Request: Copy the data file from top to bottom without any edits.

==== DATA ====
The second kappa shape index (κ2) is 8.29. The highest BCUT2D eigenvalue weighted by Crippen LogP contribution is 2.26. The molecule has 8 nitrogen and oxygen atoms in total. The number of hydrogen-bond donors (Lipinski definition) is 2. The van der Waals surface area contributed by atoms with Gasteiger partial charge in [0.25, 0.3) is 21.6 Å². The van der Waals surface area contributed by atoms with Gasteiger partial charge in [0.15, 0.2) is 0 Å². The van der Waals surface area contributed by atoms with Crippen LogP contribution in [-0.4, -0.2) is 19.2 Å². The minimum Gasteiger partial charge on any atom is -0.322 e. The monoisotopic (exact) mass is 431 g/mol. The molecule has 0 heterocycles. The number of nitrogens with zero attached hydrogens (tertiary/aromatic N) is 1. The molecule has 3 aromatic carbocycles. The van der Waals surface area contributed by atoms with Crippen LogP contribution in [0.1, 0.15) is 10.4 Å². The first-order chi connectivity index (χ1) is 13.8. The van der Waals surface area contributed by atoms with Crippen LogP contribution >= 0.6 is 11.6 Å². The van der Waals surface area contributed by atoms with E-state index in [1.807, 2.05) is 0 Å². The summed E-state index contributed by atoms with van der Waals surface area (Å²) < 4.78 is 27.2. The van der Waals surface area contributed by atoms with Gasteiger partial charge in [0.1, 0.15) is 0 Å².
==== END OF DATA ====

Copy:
The second kappa shape index (κ2) is 8.29. The highest BCUT2D eigenvalue weighted by Crippen LogP contribution is 2.26. The molecule has 8 nitrogen and oxygen atoms in total. The number of hydrogen-bond donors (Lipinski definition) is 2. The van der Waals surface area contributed by atoms with Gasteiger partial charge in [0.25, 0.3) is 21.6 Å². The van der Waals surface area contributed by atoms with Gasteiger partial charge in [0.15, 0.2) is 0 Å². The van der Waals surface area contributed by atoms with Crippen LogP contribution in [-0.4, -0.2) is 19.2 Å². The minimum Gasteiger partial charge on any atom is -0.322 e. The monoisotopic (exact) mass is 431 g/mol. The molecule has 0 heterocycles. The number of nitrogens with zero attached hydrogens (tertiary/aromatic N) is 1. The molecule has 3 aromatic carbocycles. The van der Waals surface area contributed by atoms with Crippen LogP contribution in [0.1, 0.15) is 10.4 Å². The first-order chi connectivity index (χ1) is 13.8. The van der Waals surface area contributed by atoms with Crippen LogP contribution >= 0.6 is 11.6 Å². The van der Waals surface area contributed by atoms with E-state index in [1.807, 2.05) is 0 Å². The summed E-state index contributed by atoms with van der Waals surface area (Å²) < 4.78 is 27.2. The van der Waals surface area contributed by atoms with Gasteiger partial charge in [0.1, 0.15) is 0 Å².